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Corpus Linguistics

Corpus Linguistics

Four Volume Set
Edited by:

March 2012 | 1 592 pages | SAGE Publications Ltd
Corpus linguistics is a research approach to investigate the patterns of language use empirically, based on analysis of large collections of natural texts. While corpus-based analysis has had relatively little influence on theoretical linguistics, it has revolutionized the study of language variation and use: what speakers and writers actually do with the lexical and grammatical resources of a language. Corpus-based research employs the research methods of quantitative and qualitative social science to investigate language use patterns empirically.

This four-volume collection is organized around linguistic research questions that can be investigated from a corpus perspective and includes amongst others studies of individual words, comparisons of supposedly synonymous words, studies of grammatical variation, and sociolinguistic studies of dialects, registers, styles, and world varieties. Corpus-based analysis has also proven to be important for the study of historical change.

Volume One: Lexical Studies focuses on the study of word use, describing the 'collocational' associations of words, and describing phraseological patterns in a language.

Volume Two: Grammar moves on to research questions that relate to grammar, including the special uses of a grammatical feature in a particular register, the discourse factors influencing the choice among grammatical variants, and lexico-grammatical patterns of association.

Volume Three: Language Varieties investigates registers, dialects, and national varieties of English. Some of these studies describe the characteristics of a particular variety; describe the ways in which registers or dialects differ in their preference for particular linguistic variants.

Volume Four: Methods and Applications addresses two major considerations: corpus design and analytical methods. This volume also includes a section on analyses of the patterns of use for learners of English as well as a section on the pedagogical implications of corpus research.

Volume I: Lexical Studies
Word Use
Stephanie Lindemann and Anne Mauranen
“It’s Just Real Messy”: The Occurrence and Function of Just in a Corpus of Academic Speech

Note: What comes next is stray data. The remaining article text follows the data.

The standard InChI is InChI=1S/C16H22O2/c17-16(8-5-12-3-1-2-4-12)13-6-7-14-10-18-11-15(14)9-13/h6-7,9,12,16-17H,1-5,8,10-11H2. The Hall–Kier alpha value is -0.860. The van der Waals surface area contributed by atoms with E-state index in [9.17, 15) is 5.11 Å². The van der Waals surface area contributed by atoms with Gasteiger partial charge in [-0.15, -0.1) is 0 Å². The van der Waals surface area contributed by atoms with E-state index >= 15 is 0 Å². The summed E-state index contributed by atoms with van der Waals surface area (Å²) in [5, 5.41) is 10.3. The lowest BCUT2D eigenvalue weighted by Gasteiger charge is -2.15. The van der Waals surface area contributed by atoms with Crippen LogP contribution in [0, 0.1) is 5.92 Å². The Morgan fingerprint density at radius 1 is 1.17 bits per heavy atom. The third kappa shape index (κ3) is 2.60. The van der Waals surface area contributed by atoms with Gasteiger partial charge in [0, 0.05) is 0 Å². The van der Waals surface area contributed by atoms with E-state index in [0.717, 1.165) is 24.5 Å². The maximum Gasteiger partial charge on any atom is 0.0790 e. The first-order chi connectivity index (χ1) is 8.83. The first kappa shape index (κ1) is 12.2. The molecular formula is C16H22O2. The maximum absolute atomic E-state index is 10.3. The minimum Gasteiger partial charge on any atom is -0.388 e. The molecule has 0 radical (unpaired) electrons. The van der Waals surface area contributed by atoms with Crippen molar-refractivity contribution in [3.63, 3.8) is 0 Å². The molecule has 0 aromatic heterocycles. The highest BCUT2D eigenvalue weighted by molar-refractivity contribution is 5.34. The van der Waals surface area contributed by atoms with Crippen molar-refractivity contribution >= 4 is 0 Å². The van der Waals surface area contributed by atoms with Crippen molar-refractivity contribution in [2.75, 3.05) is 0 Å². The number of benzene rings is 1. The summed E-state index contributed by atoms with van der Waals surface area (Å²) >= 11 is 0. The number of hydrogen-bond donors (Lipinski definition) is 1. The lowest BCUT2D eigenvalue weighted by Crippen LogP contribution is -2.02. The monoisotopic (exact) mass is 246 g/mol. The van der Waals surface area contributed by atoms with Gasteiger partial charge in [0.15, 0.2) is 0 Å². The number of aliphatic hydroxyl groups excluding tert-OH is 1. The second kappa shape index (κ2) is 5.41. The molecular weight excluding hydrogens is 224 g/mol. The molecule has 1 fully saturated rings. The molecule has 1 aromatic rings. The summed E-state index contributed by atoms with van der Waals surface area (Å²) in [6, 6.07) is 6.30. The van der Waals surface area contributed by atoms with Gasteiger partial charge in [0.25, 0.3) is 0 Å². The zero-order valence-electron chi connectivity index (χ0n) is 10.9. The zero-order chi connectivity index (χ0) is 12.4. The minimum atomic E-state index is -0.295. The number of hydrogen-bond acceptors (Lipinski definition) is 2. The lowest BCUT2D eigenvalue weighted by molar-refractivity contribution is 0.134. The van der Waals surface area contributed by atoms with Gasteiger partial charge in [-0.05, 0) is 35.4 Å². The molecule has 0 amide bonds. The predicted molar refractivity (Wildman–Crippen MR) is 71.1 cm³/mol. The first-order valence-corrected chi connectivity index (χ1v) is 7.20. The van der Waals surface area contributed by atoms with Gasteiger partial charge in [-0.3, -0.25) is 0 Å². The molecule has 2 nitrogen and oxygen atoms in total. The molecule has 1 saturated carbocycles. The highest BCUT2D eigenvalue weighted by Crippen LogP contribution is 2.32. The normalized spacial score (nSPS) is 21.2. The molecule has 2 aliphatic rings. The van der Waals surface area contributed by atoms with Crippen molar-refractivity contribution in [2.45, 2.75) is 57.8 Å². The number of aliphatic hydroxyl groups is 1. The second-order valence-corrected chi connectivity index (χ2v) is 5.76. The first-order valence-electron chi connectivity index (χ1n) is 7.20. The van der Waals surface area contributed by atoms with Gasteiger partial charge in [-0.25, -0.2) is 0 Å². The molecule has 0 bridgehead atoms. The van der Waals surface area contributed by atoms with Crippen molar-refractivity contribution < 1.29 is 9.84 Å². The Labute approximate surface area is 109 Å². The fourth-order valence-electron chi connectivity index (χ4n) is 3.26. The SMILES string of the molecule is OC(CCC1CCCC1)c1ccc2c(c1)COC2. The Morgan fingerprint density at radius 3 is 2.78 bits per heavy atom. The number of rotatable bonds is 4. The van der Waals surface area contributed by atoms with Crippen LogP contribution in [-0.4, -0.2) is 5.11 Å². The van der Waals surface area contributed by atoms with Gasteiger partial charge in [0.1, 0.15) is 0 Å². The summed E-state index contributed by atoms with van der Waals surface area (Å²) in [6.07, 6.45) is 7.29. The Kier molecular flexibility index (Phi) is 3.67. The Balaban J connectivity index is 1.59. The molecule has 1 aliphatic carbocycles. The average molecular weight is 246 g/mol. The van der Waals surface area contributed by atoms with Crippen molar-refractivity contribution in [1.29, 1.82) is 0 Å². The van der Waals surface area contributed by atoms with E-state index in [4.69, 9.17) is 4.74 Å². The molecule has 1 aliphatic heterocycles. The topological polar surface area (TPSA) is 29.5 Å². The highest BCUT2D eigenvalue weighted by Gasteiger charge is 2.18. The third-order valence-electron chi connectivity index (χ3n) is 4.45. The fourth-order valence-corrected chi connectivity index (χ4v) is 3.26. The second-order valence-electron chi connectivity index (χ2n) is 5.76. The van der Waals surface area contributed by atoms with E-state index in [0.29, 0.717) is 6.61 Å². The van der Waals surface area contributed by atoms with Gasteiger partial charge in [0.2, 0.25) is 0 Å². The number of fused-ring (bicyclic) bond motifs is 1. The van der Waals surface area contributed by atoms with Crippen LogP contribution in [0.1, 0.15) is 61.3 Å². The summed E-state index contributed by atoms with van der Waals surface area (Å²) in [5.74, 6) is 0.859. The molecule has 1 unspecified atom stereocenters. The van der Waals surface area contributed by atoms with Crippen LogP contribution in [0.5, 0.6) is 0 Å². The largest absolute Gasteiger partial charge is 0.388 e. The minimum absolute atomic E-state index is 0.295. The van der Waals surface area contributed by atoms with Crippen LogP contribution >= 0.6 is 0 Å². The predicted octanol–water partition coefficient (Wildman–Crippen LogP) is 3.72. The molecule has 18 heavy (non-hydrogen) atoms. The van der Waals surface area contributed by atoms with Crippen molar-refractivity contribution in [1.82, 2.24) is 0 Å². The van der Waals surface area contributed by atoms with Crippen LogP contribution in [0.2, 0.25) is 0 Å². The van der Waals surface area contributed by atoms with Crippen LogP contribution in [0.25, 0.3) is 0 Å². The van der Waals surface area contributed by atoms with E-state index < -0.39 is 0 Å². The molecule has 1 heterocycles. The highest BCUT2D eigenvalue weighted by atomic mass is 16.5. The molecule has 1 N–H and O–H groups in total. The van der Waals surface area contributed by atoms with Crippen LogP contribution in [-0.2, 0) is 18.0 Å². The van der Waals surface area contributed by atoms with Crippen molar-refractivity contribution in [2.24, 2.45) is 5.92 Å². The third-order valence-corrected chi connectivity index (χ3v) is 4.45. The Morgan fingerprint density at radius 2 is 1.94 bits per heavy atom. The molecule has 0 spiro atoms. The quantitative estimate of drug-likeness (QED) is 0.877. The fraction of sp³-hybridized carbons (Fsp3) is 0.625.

Collocations and Semantic Prosody
Chris Gledhill
The Discourse Function of Collocation in Research Article Introductions
Susan Hunston and Gill Francis
Verbs Observed: A Corpus-driven Pedagogic Grammar
John Morley and Alan Partington
A Few Frequently Asked Questions about Semantic - or Evaluative - Prosody
Nadja Nesselhauf
The Use of Collocations by Advanced Learners of English and Some Implications for Teaching
Alan Partington
''Utterly Content in Each Other's Company:'' Semantic Prosody and Semantic Preference
Antoinette Renouf and Jayeeta Banerjee
Lexical Repulsion between Sense-Related Pairs
Michael Stubbs
Collocations and Semantic Profiles: On the Cause of the Trouble with Quantitative Studies
Douglas Biber, Susan Conrad and Viviana Cortes
If You Look at...: Lexical Bundles in University Teaching and Textbooks
Winnie Cheng, Chris Greaves, John McH. Sinclair and Martin Warren
Uncovering the Extent of the Phraseological Tendency: Towards a Systematic Analysis of Concgrams
Michaela Mahlberg
Clusters, Key Clusters and Local Textual Functions in Dickens
Anna Mauranen
Chunking in ELF: Expressions for Managing Interaction
Hilary Nesi and Helen Basturkmen
Lexical Bundles and Discourse Signalling in Academic Lectures
Ute Römer
Establishing the Phraseological Profile of a Text Type: The Construction of Meaning in Academic Book Reviews
Rita Simpson and Dushyanthi Mendis
A Corpus-Based Study of Idioms in Academic Speech
Rita Simpson-Vlach and Nick C. Ellis
An Academic Formulas List: New Methods in Phraseology Research
Volume II: Grammar
Analysis of Grammatical Features and Grammatical Variation
Maggie Charles
Argument or Evidence? Disciplinary Variation in the Use of the Noun That Pattern in Stance Construction
Stefan Th. Gries
Testing the Sub-Test : An Analysis of English -ic and -ical Adjectives
Ken Hyland and Polly Tse
Hooking the Reader: A Corpus Study of Evaluative That in Abstracts
Brian Riordan
There's Two Ways to Say It: Modeling Nonprestige There’s
Hongyin Tao and Michael J. McCarthy
Understanding Non-Restrictive Which-Clauses in Spoken English, Which Is Not an Easy Thing
Historical Studies of Grammatical Variation
Lars Hinrichs and Benedikt Szmrecsanyi